After suffering from an early life crisis, Jennifer Louden knew it was time to make a change. She was always a natural-born helper, and so she left her job as a screenwriter and set out to follow her passion. Now, Jennifer is an expert in personal growth who helped pioneer the self-care movement. In addition to teaching at workshops and retreats, she’s written eight books, a national column for Martha Stewart Magazine and has been featured on tons of different television and radio programs–including Oprah! Keep reading to hear more about how she lives without holding back:
BB: Can you give us an overview of your journey and how you got to where you are today?
I was a frustrated filmmaker and screenwriter who had an early life crisis at the ripe old age of 25. In a moment of great despair and total surrender, I decided to stop writing – at the time I was crafting screenplays. In that moment of total surrender, I heard a title, very clearly, “The Woman’s Comfort Book.” That title became my assignment to learn what it meant to take care of myself, befriend myself, be myself, and it eventually becoming a best-selling book. After that, I kept following my hunches and what I needed to learn to live the question, “How do you shape your truest life?”
BB What inspired you to make a change in your own life and start helping others do the same?
I’ve always been a seeker. I stole my sister’s copy of Be Here Now when I was 12, and taught myself yoga poses and meditation. I’ve also always been someone who wanted to help, who was just sure there was a way to make anything better. Of course, that has made me obnoxious to live with at times (my daughter used to glare at me in her teen years and say, “Stop coaching me”). And it has also fueled me to keep learning. It’s one of the most delightful things about being alive, isn’t it? I do so love to learn.
BB: What was it like canoeing over 300 miles?! That must of been an insane trip – did you learn anything about yourself, or experienced a revelation?
I took that trip when I was 28, just after I was married and after my first book was written but not yet published. It remains one of the most sublime and important experiences of my life. The sacred mystery of being so deep in the wilderness that you start to forget what it means to live in a house or look in a mirror – that is bliss to me. There is a paring away of self that happens. I hope to have that experience again one day soon.
BB: What type of low grade illnesses have you struggled from, and were you able to treat or improve them holistically?
A combination of gut flora imbalances and adrenal fatigue, and until very recently, no treatment has worked – but I have a new naturopath and he thinks he has a solution! So my fingers and toes are crossed. Here’s hoping I can report the best health of my life in a month or so!!!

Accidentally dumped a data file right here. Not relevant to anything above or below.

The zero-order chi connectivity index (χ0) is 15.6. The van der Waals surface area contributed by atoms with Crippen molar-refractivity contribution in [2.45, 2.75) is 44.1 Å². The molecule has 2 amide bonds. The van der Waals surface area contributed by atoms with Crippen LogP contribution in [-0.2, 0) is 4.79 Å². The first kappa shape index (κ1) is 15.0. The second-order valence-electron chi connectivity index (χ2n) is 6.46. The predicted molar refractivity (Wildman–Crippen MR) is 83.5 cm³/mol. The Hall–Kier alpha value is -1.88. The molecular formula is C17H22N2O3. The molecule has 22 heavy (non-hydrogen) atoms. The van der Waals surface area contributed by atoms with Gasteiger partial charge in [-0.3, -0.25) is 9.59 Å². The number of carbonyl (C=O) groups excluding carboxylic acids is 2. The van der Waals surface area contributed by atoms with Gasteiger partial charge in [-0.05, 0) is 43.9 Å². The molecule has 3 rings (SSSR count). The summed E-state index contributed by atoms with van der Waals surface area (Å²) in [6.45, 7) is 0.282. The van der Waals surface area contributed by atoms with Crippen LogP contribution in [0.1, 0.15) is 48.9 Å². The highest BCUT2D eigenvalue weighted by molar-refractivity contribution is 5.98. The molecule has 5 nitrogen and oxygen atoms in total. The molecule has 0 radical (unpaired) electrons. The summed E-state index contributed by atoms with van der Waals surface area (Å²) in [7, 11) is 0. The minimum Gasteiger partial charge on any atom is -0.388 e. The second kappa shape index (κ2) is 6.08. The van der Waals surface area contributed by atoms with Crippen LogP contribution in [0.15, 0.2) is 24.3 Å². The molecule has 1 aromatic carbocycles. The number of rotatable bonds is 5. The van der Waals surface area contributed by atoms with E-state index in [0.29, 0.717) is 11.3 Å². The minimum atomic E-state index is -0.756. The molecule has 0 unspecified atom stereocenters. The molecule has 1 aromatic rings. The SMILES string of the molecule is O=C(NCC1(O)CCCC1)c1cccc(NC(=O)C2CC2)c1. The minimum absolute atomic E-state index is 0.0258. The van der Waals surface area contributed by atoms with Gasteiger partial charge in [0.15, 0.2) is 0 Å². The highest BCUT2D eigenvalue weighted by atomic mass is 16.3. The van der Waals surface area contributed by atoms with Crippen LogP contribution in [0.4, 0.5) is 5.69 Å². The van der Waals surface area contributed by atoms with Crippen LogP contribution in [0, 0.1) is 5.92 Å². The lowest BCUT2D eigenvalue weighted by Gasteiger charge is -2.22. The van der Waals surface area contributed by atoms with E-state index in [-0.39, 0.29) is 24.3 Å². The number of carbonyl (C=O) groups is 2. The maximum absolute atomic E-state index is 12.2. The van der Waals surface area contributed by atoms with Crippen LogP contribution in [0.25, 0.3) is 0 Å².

BB: What resources do you turn to when you need advice?
I have a Brain Trust or what others call a Mastermind group. We’ve been together for eight years and they know me so well. It’s an incredible gift and asset to be seen and loved. Plus we give each other great business advice!
BB: You have had to go through some extremely emotional times like losing a dear friend the same day you lost a contract as a national spokesperson. How did you cope, and what advice can you give from those experiences to other women who are going through hard times?
We must, I believe, always be building our resilience so we can bend with the extremes and not break. For me, that happens through meditation practice, asana practice, marriage practice, and self-compassion practice. Those hard years of loss – of which that was a particularly hard day – taught me that I could handle what life brings and showed me who I wanted to become. I would never say I’m glad those hard years happened, but I will say I am very proud for extracting from them every soul lesson I could.
BB: What did you learn from being a guest on Oprah?
Not to give my power to be a success to someone else.
BB: If we got a peek at your daily schedule, what would it look like?
Awake between 6am and 7am, cuddle my honey, wash my face, meditate for 10 to 20 minutes. Physical therapy exercises for my neck and back. Eggs for breakfast, then black tea and writing. Minimize outside contact with world until after writing. That is always hard. Then usually more writing for various projects, prepping for teaching, then teaching, maybe a little coaching. Yoga or a hike at some point most days. Evenings are usually reading with my honey, maybe an hour of a BBC show via Netflix, never work.
BB: How do you maintain the Balanced Babe lifestyle?
Work-life balance is easy for me because I don’t have a ton of energy. I live on a small island and everything is close with little traffic. My daughter is in college an hour away and thriving. My mom lives nearby in a memory care facility that takes great care of her. Yoga, meditation, dance, hiking are just part of what I need to be me, although it gets dark so early in the winter, I sometimes find myself skipping moving my lovely body. But rarely!
I also have an adjustable desk so I can stand at work. And I name my time with friends on my calendar as “spiritual renewal” so it feels sacrosanct.
BB: What’s next for you? Any major goals you’d like to accomplish in the next year?
I’m offering something new starting this year: The Oasis: Guided Support for Living your Truest Life. Not a program, not another class, but a sacred date and guided support to catch up with yourself & plan your week. We’ll check in with weekly, one-hour calls over the next 6 months to give ourselves consecrated tune-in time and a supportive community of successful, smart, loving men and women.
I also have a new book that just came out from National Geographic called A Year of Daily Joy. It’s journal prompts, gorgeous photos, and quotes so it makes a great gift and a fantastic book to share with a friend or a book group.